add ply and pygdbmi dependencies
[openpower-isa.git] / NEWS.txt
1 Release Notes Version 0.0.1 23 April 2021
2 -------------
4 The Libre-SOC Project is pleased to announce the first release of an
5 OpenPOWER ISA co-simulation test suite with its own built-in OpenPOWER
6 ISA Simulator.
10 Available also on pypi:
13 Containing thousands of unit tests for OpenPOWER v3.0 its purpose is
14 to provide cross-emulator cross-simulator cross-HDL inter-verification,
15 and to enable and accelerate research and collaboration in OpenPOWER.
17 Currently included in co-simulation is:
19 * an internal OpenPOWER simulator written in python (ISACaller)
20 * a means to fire up qemu bare-metal programs using pygdbmi
21 * single-stepping followed by extraction of registers and memory
22 * comparison and reporting on any discrepancies
24 in this fashion, obscure previously undiscovered bugs in qemu have been
25 found and reported.
27 Libre-SOC's HDL (written in nmigen) also runs the exact same unit
28 tests, comparing through the same single-stepping, against ISACaller.
29 Having cross-verified ISACaller against qemu, running the same unit tests
30 against Libre-SOC HDL ensures that Libre-SOC's hardware implementation
31 behaves the same (minus the qemu bug).
35 The project provides a useful bootstrap methodology for testing extensions
36 of the OpenPOWER ISA: currently, SVP64 (a Cray-style variable-length
37 Vector Extension to OpenPOWER) is currently being developed in the
38 simulator and in LibreSOC HDL.
40 Future plans are to add Microwatt and power-gem5 into the mix, as well
41 as ssh out to remote POWER9/10 compatible hardware, and also running
42 native gdb (obviously, only on actual OpenPOWER compatible hardware).
43 It would also be nice to receive patches adding IBM's proprietary
44 OpenPOWER emulator as well.
46 With power-gem5 having the exact same remote machine-driven gdb interface
47 as qemu, this one should be easy. Microwatt will require external access
48 via its DMI interface on a simulator of some kind (verilator, cocotb)
49 in order to read memory and registers.
51 The python-based simulator, ineptly named ISACaller, is noteworthy in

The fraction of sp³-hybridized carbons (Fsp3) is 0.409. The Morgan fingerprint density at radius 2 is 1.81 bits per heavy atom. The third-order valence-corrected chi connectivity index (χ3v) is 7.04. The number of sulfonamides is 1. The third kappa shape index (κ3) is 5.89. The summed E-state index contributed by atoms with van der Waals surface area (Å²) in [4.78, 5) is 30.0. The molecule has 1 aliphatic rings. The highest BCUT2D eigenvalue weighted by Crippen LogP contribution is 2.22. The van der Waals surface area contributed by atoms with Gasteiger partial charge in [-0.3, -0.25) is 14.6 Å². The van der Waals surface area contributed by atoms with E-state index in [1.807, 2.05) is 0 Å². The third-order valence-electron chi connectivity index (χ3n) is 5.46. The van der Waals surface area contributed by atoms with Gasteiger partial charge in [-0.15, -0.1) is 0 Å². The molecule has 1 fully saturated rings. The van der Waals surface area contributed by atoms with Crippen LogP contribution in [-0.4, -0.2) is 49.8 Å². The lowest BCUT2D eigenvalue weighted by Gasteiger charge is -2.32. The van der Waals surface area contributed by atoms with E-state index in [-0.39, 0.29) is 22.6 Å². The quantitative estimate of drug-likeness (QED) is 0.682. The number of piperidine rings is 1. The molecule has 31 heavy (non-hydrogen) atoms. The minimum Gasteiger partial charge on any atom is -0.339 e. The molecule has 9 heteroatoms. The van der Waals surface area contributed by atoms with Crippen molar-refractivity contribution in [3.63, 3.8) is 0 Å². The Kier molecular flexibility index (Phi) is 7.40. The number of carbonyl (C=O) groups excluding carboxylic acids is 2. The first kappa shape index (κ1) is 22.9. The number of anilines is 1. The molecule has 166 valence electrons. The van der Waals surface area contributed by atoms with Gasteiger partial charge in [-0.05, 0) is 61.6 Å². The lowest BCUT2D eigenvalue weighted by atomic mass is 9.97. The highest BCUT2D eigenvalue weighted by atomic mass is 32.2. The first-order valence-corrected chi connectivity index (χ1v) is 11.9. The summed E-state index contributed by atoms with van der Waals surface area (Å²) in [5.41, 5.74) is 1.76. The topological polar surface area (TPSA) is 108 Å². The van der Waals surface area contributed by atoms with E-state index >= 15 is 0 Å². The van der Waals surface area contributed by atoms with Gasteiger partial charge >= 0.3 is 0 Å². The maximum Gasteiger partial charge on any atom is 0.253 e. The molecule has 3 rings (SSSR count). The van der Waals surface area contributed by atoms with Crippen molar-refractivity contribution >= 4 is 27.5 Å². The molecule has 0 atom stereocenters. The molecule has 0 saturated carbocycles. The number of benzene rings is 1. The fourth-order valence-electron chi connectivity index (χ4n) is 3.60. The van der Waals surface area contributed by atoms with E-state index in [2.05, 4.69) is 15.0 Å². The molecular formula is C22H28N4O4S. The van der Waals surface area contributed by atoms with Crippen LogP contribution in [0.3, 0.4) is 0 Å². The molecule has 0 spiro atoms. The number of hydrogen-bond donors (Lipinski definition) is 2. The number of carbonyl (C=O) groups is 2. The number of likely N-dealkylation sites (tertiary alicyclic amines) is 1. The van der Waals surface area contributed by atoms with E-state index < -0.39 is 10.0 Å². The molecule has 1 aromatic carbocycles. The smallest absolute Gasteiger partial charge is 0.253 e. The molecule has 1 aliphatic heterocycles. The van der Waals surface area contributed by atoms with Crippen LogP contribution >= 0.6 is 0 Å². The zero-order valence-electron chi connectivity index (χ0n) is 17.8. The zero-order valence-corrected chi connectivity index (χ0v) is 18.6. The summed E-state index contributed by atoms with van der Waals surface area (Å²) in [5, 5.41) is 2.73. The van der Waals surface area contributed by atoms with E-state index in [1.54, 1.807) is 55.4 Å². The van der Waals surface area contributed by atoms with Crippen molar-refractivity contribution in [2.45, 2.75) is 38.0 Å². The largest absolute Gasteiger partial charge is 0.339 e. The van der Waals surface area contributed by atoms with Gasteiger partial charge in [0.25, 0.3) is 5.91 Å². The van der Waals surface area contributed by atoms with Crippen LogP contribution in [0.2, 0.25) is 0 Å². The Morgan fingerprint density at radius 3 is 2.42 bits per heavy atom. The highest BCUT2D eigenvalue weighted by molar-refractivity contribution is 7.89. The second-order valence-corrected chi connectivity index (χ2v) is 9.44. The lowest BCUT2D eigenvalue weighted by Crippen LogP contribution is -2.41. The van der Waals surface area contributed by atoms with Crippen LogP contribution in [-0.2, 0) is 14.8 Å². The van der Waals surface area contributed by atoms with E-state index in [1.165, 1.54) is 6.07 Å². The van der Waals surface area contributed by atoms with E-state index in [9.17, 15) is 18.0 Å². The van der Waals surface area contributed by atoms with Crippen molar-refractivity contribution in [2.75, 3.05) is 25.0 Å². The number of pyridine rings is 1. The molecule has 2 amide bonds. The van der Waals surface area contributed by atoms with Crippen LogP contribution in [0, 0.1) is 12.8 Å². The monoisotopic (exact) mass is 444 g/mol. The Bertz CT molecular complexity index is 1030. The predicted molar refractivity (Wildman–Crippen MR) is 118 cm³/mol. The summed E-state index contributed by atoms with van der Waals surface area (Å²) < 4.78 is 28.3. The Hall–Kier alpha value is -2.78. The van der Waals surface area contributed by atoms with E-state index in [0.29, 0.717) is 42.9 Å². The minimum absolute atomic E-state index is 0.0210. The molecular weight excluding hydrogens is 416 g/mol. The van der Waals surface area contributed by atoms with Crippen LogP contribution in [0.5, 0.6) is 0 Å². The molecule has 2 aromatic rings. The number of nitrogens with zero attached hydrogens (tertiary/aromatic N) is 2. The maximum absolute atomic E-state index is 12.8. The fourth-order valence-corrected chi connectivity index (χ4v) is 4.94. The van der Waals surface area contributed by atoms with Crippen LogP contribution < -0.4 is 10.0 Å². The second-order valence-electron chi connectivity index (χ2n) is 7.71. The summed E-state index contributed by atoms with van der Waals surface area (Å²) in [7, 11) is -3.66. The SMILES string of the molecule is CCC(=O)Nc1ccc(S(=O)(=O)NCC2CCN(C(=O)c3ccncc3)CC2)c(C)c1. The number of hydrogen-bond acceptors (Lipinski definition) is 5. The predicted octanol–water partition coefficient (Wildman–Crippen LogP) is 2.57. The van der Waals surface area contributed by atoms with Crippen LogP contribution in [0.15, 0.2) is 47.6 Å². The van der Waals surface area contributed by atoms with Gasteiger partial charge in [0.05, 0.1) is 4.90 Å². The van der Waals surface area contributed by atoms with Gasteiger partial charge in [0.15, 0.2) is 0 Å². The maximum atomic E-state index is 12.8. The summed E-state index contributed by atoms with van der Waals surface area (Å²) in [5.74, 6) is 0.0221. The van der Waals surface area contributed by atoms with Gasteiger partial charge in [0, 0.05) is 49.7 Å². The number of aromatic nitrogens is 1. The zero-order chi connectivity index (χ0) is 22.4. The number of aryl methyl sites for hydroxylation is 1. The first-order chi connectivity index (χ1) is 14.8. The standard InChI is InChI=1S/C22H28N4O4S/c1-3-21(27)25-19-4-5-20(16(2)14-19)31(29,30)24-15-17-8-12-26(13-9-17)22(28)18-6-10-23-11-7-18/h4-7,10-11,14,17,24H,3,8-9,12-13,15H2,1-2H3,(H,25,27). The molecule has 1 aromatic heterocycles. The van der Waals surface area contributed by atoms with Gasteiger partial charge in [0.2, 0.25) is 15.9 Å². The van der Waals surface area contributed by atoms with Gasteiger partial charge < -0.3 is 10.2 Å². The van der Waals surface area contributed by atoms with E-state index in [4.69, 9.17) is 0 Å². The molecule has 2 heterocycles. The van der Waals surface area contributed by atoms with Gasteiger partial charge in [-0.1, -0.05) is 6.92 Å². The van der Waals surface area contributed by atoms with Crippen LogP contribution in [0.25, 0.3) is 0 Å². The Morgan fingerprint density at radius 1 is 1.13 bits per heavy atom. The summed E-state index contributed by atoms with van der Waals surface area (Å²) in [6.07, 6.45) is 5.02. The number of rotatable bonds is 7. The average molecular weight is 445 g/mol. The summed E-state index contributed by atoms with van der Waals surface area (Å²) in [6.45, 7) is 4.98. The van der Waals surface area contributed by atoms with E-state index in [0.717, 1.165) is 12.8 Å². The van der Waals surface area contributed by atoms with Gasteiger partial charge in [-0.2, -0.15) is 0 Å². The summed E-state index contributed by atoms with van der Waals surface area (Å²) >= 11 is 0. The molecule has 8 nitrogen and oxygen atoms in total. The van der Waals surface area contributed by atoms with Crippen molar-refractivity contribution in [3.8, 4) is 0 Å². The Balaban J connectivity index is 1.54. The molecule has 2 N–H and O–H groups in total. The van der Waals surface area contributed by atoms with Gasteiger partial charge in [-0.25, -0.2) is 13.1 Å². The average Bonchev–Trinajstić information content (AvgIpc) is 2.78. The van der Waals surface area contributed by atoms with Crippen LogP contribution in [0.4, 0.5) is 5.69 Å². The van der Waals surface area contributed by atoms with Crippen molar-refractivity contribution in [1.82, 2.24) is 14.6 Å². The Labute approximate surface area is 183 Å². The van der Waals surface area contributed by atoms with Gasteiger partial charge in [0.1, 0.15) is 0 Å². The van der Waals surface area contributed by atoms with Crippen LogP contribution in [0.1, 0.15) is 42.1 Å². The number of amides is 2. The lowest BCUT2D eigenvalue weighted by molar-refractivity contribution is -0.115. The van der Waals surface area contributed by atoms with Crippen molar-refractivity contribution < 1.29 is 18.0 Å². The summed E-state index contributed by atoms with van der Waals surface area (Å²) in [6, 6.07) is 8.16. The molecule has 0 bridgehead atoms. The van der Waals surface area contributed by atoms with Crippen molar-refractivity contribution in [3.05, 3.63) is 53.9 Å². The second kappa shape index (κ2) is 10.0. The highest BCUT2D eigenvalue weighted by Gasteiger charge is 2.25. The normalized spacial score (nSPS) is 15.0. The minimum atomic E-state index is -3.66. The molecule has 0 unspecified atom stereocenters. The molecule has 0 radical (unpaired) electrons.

52 that not one single line of hand-generated python simulator code was
53 written, neither for the OpenPOWER ISA decoding nor for the emulated
54 execution of actual instructions.
56 Instead, information was extracted into human-readable machine-readable
57 CSV, text, and markdown files, and a compiler (language translator)
58 written. python-ply afficionados will love that the compiler was based
59 on
61 With the pseudocode and ISA Opcode fields having been extracted from the
62 OpenPOWER v3.0B ISA Manual, this means that the *actual specification
63 itself* (having been compiled to python) is what was tested by the
64 several thousand unit tests.
66 This gets particularly interesting when researching new extensions
67 to OpenPOWER, because the very first thing required is to add the
68 opcodes, fields, forms and pseudocode, for ISACaller to be able to
69 use it. This should make adding a proposed extension to the actual ISA
70 considerably smoother.
72 With the v3.0B pseusocode now proven as executable, there is no reason
73 why in future additional compilers (c, c++) or Formal Correctness Proofs
74 should not be at least partly auto-generated. More details here, in
75 the walkthrough:
79 Also potentially of huge value would be the addition of openocd support
80 via JTAG / DMI for OpenPOWER, then using JTAG it would be possible
81 not only to run the exact same unit tests against FPGAs and ASICSs, it
82 would be possible to run the same unit tests through litex "jtagremote",
83 and against cocotb as well. Hints on that, here:
89 Note that the program speaks the exact same jtagremote
90 bitbanging protocol that is in upstream litex (and openocd). A patch
91 is available to litex which enables it for litex sim:
95 Libre-SOC therefore cordially invites other parties interested
96 in OpenPOWER to collaborate in this weird and wonderful
97 cross-hardware-software project, which throws FPGAs, simulators,
98 emulators, language translators and hardware into a melting pot and
99 lights the blue touchpaper.
101 Questions and contributions welcomed at the libre-soc-dev mailing list,
102 and at #libre-soc on freenode.
104 This work is sponsored by NLnet under its Privacy and Enhanced Trust
105 Programme.